NFL news: Manchester's Menelik Watson hoping to inspire others with story
Last Updated: 16/06/13 11:59am
Menelik Watson in training with the Oakland Raiders
Menelik Watson hopes the influx of British NFL stars in California can help inspire others to follow suit as he sets his sights on making the Oakland Raiders team.
The right tackle from Manchester was a second-round pick in last month's draft as he joined London-born defensive end Jack Crawford - a former schoolmate of Harry Potter star Daniel Radcliffe - at the Oakland Raiders.
And with discus Olympian Lawrence Okoye signed as an undrafted free agent by the San Francisco 49ers, Watson's broad Manchester accent has not turned heads as much as it might have.
"Jack Crawford's here so I guess he eased them into it last year," Watson said. "One guy came over and said 'Where are you from?' and 'You just sounded weird', but they're pretty cool. I guess at this level they've seen it all, heard it all, I guess an English guy's no surprise to them."
Having just finished the first Raiders pre-season mini-camp, Watson now hopes to catch up with Okoye, based around 20 minutes across San Francisco Bay with last season's Super Bowl runners-up.
"I called him last week and he was busy, they were just finishing off their OTAs (organised team activities) and we never had chance," he added.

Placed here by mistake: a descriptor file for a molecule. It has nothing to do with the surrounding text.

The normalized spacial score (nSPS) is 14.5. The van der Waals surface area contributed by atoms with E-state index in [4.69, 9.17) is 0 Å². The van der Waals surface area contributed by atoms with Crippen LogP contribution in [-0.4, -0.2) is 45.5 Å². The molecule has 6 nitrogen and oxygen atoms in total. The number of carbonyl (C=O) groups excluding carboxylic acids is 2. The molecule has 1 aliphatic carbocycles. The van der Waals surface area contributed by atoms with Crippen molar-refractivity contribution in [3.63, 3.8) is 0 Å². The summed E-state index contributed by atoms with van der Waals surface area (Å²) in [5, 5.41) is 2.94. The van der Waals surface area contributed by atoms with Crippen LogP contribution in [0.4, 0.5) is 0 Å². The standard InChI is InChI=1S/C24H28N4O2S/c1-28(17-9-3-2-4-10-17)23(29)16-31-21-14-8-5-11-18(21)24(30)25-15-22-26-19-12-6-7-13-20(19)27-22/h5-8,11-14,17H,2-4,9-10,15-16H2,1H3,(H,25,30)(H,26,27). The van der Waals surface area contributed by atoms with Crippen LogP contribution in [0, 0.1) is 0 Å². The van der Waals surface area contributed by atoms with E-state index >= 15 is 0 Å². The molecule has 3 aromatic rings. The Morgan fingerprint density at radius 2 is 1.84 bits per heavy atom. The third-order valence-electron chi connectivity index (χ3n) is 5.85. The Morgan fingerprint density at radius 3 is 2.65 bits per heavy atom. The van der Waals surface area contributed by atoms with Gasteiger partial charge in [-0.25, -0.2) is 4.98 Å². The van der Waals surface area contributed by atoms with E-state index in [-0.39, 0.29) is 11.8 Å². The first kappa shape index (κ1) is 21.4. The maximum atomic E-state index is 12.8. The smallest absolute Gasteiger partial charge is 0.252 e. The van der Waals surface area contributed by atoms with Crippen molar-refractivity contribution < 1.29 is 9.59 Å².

"We've got about two weeks now before we go to (rookie) symposium so hopefully I'll get out with him in the next week or so."
The story of Watson's impoverished upbringing, drinking ketchup sachets from the cafeteria where his mother worked as a cleaner, is already well known, and he already appreciates how far he has come.
"It wasn't a great time in my life," he said. "When I explained the story it was just a thing to let people know where I'm coming from and the things I had to overcome.
"No kid should have to do that but it helps me appreciate where I am today. Being in the NFL, I appreciate it. People joke around, like 'hey, do you want some ketchup on that?', and I smirk sometimes but sometimes it's not funny. They know when they've taken it too far."
The bulk of his first pay packet was sent straight back home, while messages of support and of the interest in his story have flooded the other way.
"I bought myself a car, sent some money back home to my family and that was about it really," he said. "I've set up a Twitter (account) and a lot of my followers are people from back home and it's amazing.
"I spoke to my mum and she's told me about it, it brings me joy to be that type of person and hopefully I can continue to inspire people."